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Cover image for How to Check for Null in Javascript
Eamonn Cottrell
Eamonn Cottrell

Posted on • Originally published at freecodecamp.org on

How to Check for Null in Javascript

Sometimes you've gotta check to make sure that nothing isn't actually...nothing. 😲

In JavaScript, null is a primitive type intentionally containing the value of null. Undefined is a primitive type and represents a variable you declare without initiating a value.

So, null is nothing and undefined is just missing something. 🀣

nothing.gif

Not super helpful, I know. Let's dive deeper.

How to Define Null and Undefined Values

An example will help. Below we declare two variables. Let's keep it simple and use null and undefined to compare outcomes since they are sometimes confused because of their similarities.

//declaring two variables: one null and one undefined.

let leviticus = null;
// leviticus is null

let dune;
// dune is undefined

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leviticus is intentionally without an object value (null). Whereas dune is declared, yet it's unintentionally missing a value (undefined).

How to Check for Null with typeof()

You can check for null with the typeof() operator in JavaScript.

// typeof() will return 'object' when called on a null variable

console.log(typeof(leviticus))
// object

console.log(typeof(dune))
// undefined

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Curiously, if you check with typeof(), a null variable will return object. This is because of a historic bug in JavaScript.

How to Check for Null with Equality Operators

Another curiosity is that when you loosely check for equality using double equals ==, null and undefined will return true.

console.log(leviticus == dune)
// true

console.log(leviticus === dune)
// false

console.log(leviticus == null)
// true (but not as good a habit to use as strict equality shown in next example)

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But when you strictly check for equality using triple equals ===, null and undefined will return false.

This is because null and undefined are both falsy in JavaScript. Falsy means that a value is considered false when encountered in a Boolean (true or false) context.

JavaScript uses coercion to coerce values from one type to another in order to be able to use them in a Boolean context.

But by strictly checking for equality, you can see that they are in fact not equal.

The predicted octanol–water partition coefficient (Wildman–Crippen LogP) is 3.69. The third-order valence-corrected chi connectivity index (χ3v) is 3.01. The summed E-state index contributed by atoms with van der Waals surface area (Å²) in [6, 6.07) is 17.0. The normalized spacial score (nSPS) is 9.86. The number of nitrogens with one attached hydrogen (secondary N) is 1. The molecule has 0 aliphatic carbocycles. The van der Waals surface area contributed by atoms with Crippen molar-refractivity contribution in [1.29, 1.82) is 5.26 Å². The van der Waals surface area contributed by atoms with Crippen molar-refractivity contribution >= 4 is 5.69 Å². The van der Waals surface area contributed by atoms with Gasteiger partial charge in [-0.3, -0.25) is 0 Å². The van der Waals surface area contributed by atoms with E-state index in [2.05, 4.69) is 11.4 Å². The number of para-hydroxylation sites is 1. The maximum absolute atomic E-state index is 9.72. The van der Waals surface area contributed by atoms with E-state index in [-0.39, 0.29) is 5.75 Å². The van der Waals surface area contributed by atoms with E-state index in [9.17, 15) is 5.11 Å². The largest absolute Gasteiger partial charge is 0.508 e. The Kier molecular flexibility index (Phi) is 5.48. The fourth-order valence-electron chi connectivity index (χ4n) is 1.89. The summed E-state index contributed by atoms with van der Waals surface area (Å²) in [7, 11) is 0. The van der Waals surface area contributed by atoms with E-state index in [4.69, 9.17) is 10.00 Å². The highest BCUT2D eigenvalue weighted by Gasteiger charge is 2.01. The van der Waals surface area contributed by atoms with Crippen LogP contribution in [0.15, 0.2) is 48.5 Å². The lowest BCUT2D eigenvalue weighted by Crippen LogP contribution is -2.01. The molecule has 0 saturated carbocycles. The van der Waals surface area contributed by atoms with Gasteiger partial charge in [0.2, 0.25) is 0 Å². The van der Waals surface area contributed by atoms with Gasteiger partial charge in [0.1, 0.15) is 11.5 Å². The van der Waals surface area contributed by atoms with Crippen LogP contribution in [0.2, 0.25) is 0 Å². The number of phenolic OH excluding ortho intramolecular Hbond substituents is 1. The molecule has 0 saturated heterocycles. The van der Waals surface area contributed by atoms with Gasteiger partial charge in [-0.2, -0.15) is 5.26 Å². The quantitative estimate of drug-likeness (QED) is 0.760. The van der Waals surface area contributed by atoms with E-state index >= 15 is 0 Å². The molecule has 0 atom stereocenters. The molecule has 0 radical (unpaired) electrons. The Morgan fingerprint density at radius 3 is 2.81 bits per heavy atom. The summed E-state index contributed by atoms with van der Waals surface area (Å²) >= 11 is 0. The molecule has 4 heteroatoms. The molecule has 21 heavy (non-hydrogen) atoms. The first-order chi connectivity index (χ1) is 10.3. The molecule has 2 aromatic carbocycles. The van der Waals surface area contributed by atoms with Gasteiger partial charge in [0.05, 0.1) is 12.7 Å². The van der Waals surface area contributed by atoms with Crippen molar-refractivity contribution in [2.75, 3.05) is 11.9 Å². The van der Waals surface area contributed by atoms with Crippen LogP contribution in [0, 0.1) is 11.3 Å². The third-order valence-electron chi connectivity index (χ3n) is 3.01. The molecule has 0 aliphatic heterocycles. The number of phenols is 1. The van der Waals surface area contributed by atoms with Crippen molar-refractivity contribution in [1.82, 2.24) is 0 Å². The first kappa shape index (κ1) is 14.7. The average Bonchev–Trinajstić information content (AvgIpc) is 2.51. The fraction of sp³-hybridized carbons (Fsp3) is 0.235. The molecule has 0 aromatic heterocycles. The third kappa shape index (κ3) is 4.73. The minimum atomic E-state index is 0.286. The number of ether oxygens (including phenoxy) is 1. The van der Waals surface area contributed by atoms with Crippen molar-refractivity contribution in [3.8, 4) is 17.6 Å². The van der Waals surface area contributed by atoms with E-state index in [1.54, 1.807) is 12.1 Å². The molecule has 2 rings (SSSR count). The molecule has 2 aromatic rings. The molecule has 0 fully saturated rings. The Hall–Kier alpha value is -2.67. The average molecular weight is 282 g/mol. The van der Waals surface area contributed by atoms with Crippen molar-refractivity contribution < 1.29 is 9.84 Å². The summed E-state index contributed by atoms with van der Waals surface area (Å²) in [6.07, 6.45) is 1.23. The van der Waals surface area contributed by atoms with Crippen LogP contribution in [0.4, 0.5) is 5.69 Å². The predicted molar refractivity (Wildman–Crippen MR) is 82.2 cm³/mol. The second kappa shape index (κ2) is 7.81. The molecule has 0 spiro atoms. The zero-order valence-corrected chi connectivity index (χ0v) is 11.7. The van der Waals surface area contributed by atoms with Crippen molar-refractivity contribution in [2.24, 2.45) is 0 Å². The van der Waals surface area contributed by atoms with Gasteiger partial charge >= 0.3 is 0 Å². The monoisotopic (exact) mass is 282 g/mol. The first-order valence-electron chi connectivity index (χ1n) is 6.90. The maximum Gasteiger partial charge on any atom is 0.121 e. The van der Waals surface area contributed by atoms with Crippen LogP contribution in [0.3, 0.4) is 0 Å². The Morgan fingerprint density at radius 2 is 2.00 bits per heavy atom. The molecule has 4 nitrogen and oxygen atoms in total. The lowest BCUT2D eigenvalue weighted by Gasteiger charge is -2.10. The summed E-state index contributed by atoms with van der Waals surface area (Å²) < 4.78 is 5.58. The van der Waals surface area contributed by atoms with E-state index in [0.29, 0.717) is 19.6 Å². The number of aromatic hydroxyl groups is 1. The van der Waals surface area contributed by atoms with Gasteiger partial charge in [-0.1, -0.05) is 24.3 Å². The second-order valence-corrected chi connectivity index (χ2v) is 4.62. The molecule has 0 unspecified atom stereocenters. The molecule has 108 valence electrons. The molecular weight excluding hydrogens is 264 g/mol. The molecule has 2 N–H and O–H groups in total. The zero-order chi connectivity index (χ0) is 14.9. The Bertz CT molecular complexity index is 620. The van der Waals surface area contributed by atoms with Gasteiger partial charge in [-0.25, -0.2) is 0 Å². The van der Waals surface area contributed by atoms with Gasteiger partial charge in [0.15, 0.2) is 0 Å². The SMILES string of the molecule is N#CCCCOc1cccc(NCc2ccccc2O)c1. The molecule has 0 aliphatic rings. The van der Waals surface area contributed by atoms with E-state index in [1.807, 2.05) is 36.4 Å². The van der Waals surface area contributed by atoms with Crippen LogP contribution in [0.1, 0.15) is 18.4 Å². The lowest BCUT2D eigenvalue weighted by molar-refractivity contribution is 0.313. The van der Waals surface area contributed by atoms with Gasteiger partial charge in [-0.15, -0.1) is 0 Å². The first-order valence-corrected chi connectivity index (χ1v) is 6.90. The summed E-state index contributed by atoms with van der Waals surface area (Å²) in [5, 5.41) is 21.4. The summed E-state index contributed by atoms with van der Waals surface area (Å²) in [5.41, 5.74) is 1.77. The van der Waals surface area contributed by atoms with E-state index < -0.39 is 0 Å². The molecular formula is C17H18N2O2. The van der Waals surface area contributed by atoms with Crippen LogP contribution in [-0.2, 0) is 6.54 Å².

How to to Check for Null with Strict Equality

The best way to check for null is to use strict and explicit equality:

console.log(leviticus === null)
// true

console.log(dune === null)
// false

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How to Check for Null with the Object.is() Method

An equally foolproof way to check for null is to use the built-in Object.is() method:

console.log(Object.is(leviticus, null)
// true

console.log(Object.is(dune, null)
// false

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Summary

  • null is a primitive type of a variable which evaluates falsy, has a typeof() of object, and is typically intentionally declared as null
  • undefined is a primitive type of a variable which evaluates falsy, has a typeof() of undefined, and represents a variable that is declared but missing an initial value.
  • null == undefined evaluates as true because they are loosely equal.
  • null === undefined evaluates as false because they are not, in fact, equal.
  • <null_variable> === null is the best way to strictly check for null.
  • Object.is(<null_variable>,null) is an equally reliable way to check for null.

Take heart! As you've probably gathered, there are a plethora of brain teasers in the JavaScript ecosystem like this. But when you break it down, you can confidently understand them.

denzel.gif

Thanks for Reading!

I hope this was a helpful breakdown for you. Keep coding, and keep leaning forward!

Come say hey to me over on Twitter: https://twitter.com/EamonnCottrell

Have a great one πŸ‘‹.

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